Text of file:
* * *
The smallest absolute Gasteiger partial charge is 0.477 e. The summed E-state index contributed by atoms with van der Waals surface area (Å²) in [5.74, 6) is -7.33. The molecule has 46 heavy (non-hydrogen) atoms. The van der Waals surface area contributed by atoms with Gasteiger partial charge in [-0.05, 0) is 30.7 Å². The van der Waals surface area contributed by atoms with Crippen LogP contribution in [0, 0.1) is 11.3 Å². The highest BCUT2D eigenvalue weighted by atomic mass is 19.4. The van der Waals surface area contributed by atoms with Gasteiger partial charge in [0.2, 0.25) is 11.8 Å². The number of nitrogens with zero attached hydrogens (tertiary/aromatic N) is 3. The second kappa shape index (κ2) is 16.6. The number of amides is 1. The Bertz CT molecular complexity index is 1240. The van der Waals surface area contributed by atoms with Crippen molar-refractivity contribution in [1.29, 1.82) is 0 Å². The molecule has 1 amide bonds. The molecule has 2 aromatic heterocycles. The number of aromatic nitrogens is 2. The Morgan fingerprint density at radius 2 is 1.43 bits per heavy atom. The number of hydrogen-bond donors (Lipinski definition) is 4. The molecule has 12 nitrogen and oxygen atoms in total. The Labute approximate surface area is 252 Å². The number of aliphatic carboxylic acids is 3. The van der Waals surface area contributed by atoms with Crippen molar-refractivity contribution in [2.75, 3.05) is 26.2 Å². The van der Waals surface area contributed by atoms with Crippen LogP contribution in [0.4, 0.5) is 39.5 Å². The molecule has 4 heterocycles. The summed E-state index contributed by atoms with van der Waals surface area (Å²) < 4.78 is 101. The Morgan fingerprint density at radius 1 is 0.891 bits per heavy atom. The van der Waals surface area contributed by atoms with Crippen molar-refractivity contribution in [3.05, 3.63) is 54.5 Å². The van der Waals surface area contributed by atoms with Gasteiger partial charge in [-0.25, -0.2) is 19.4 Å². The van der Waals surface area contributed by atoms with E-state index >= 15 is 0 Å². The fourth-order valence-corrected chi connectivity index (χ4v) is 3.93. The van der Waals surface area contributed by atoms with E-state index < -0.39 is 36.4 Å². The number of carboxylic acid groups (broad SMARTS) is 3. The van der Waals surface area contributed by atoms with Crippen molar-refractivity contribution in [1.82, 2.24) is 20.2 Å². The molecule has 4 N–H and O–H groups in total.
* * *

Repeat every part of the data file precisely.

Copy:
The smallest absolute Gasteiger partial charge is 0.477 e. The summed E-state index contributed by atoms with van der Waals surface area (Å²) in [5.74, 6) is -7.33. The molecule has 46 heavy (non-hydrogen) atoms. The van der Waals surface area contributed by atoms with Gasteiger partial charge in [-0.05, 0) is 30.7 Å². The van der Waals surface area contributed by atoms with Crippen LogP contribution in [0, 0.1) is 11.3 Å². The highest BCUT2D eigenvalue weighted by atomic mass is 19.4. The van der Waals surface area contributed by atoms with Gasteiger partial charge in [0.2, 0.25) is 11.8 Å². The number of nitrogens with zero attached hydrogens (tertiary/aromatic N) is 3. The second kappa shape index (κ2) is 16.6. The number of amides is 1. The Bertz CT molecular complexity index is 1240. The van der Waals surface area contributed by atoms with Crippen molar-refractivity contribution in [1.29, 1.82) is 0 Å². The molecule has 1 amide bonds. The molecule has 2 aromatic heterocycles. The number of aromatic nitrogens is 2. The Morgan fingerprint density at radius 2 is 1.43 bits per heavy atom. The number of hydrogen-bond donors (Lipinski definition) is 4. The molecule has 12 nitrogen and oxygen atoms in total. The Labute approximate surface area is 252 Å². The number of aliphatic carboxylic acids is 3. The van der Waals surface area contributed by atoms with Crippen molar-refractivity contribution in [2.75, 3.05) is 26.2 Å². The van der Waals surface area contributed by atoms with Crippen LogP contribution in [0.4, 0.5) is 39.5 Å². The molecule has 4 heterocycles. The summed E-state index contributed by atoms with van der Waals surface area (Å²) < 4.78 is 101. The Morgan fingerprint density at radius 1 is 0.891 bits per heavy atom. The van der Waals surface area contributed by atoms with Crippen molar-refractivity contribution in [3.05, 3.63) is 54.5 Å². The van der Waals surface area contributed by atoms with Gasteiger partial charge in [-0.25, -0.2) is 19.4 Å². The van der Waals surface area contributed by atoms with E-state index >= 15 is 0 Å². The fourth-order valence-corrected chi connectivity index (χ4v) is 3.93. The van der Waals surface area contributed by atoms with E-state index < -0.39 is 36.4 Å². The number of carboxylic acid groups (broad SMARTS) is 3. The van der Waals surface area contributed by atoms with Crippen molar-refractivity contribution in [1.82, 2.24) is 20.2 Å². The molecule has 4 N–H and O–H groups in total.